It was in Korea that my heart began to yearn to understand business from God's perspective. It wasn't until just recently that God opened my heart and mind to the possibilities that can only come through a business model.

Financially free people never have to ask for money to Go where God wants them to go.

This leads us to Point #2

Security does not equal Freedom

Security is a myth that is dangled by the few to control the masses. If I said that just a few months ago many would have mocked me. But with the economic meltdown that is happening right now people are shocked to find out that what they had put so much trust in has let them down. Even those with jobs are sitting on pins and needles praying that they won't be next.

The slave has no control over where he goes or what his master decides. A slave’s only hope is that his master is benevolent and makes good decisions.

It has been suggested that immediately following the abolition of slavery in the United States that the slaves’ new freedom made them worse off economically than they had been as slaves. Without the gold, freedom is simply like floating on a raft in the middle of an ocean with no destination in sight.

So how does God speak to his children regarding being slaves.

Paul said, “I will not be mastered by anything.” (1 Cor 6:12)

Paul knew freedom. He travelled where he wanted, when he wanted. He not only provided for himself but others.

32"Now I commit you to God and to the word of his grace, which can build you up and give you an inheritance among all those who are sanctified. 33I have not coveted anyone's silver or gold or clothing. 34You yourselves know that these hands of mine have supplied my own needs and the needs of my companions. Acts 20:32-34

Paul’s business of tent making allowed him to travel where he wanted and when he wanted. Not only that, but it provided for others. Paul did not only talk or pray about equality, he brought it into existence. He was never diminished by doing so. The more he helped others, the more he gained. He really understood the idea of marketplace Christianity. As he ran his business he was able to mix with people and share his faith.

Jesus himself, put a high value on us increasing in wealth which leads us to Point #3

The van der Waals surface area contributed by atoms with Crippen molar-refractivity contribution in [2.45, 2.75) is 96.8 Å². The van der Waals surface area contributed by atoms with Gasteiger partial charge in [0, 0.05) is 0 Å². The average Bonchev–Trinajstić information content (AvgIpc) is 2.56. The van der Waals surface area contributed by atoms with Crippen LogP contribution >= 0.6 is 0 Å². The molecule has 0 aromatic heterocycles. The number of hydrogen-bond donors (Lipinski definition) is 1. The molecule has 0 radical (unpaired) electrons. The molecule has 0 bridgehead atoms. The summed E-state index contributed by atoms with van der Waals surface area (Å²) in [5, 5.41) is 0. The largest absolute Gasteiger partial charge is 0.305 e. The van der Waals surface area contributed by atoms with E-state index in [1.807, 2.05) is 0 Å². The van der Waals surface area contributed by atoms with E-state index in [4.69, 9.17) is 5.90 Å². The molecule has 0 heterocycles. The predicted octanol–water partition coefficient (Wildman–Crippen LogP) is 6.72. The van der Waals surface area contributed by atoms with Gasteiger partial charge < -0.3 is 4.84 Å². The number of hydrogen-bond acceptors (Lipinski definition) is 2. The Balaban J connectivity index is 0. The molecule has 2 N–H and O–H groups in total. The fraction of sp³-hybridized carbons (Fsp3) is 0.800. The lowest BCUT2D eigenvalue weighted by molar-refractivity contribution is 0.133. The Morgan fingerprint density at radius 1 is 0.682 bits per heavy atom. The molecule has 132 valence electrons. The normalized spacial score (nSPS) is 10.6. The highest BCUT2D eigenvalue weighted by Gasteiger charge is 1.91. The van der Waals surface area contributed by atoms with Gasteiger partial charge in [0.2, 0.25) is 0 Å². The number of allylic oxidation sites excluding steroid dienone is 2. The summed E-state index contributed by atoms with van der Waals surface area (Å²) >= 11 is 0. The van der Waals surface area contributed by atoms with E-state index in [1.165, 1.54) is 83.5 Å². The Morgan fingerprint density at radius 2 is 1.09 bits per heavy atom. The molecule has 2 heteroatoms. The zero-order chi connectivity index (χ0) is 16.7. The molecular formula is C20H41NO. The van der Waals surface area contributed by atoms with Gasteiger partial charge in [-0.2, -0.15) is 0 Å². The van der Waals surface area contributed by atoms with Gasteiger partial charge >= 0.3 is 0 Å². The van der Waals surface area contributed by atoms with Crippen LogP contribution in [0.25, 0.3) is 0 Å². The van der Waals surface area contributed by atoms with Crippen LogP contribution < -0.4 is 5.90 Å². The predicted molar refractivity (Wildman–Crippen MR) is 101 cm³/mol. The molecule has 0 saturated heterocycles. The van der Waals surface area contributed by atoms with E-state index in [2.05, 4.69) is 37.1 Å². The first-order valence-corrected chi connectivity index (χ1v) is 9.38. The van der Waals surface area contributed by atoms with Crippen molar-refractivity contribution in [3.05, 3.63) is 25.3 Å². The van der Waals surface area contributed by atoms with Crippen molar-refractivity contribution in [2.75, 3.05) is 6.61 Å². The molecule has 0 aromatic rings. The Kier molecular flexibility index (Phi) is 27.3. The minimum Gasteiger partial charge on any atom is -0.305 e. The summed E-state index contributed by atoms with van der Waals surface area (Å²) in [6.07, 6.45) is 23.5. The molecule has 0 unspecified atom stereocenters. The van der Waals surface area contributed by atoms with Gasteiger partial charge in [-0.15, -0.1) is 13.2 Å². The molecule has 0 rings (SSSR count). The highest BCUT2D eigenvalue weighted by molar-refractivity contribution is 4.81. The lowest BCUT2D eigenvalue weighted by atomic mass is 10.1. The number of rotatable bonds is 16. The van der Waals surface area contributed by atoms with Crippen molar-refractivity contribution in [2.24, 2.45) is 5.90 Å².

Wealth Gives Freedom and Authority

This story is often overlooked by many Christians who are caught in the mindset of being an indentured servant. The idea of rewards for those who increased in wealth and using it for kingdom purposes, like bringing equality, is a mystery and/or perplexes many Christians.

Luke 19:11-26 he tells the parable of the Ten Minas. A mina was equal to about 1/3 of a year’s wages. In this story, one man used the opportunity to make a mina into 10. The only way to do that would have been by using some kind of a business model. Another man made his mina into 5.

We need to pause and listen seriously to what Jesus thought of these two men.
17" 'Well done, my good servant!' his master replied. 'Because you have been trustworthy in a very small matter, take charge of ten cities.' The one with 5 was put in charge of 5 cities.

There were also 7 slaves who went and spent the money on themselves and it was not a good day for them when the master returned.

And then there was the one who hid his mina in the ground.
20"Then another servant came and said, 'Sir, here is your mina; I have kept it laid away in a piece of cloth. 21I was afraid of you, because you are a hard man. You take out what you did not put in and reap what you did not sow.'
22"His master replied, 'I will judge you by your own words, you wicked servant! You knew, did you, that I am a hard man, taking out what I did not put in, and reaping what I did not sow? 23Why then didn't you put my money on deposit, so that when I came back, I could have collected it with interest?'

24"Then he said to those standing by, 'Take his mina away from him and give it to the one who has ten minas.'

25" 'Sir,' they said, 'he already has ten!'

26"He replied, 'I tell you that to everyone who has, more will be given, but as for the one who has nothing, even what he has will be taken away.
Luke 19:20-26

It seems in Jesus’ view of the kingdom, the rich do get richer.

Jesus’ encounter with the man who hid his mina leads us to Point #4

We are not to be afraid.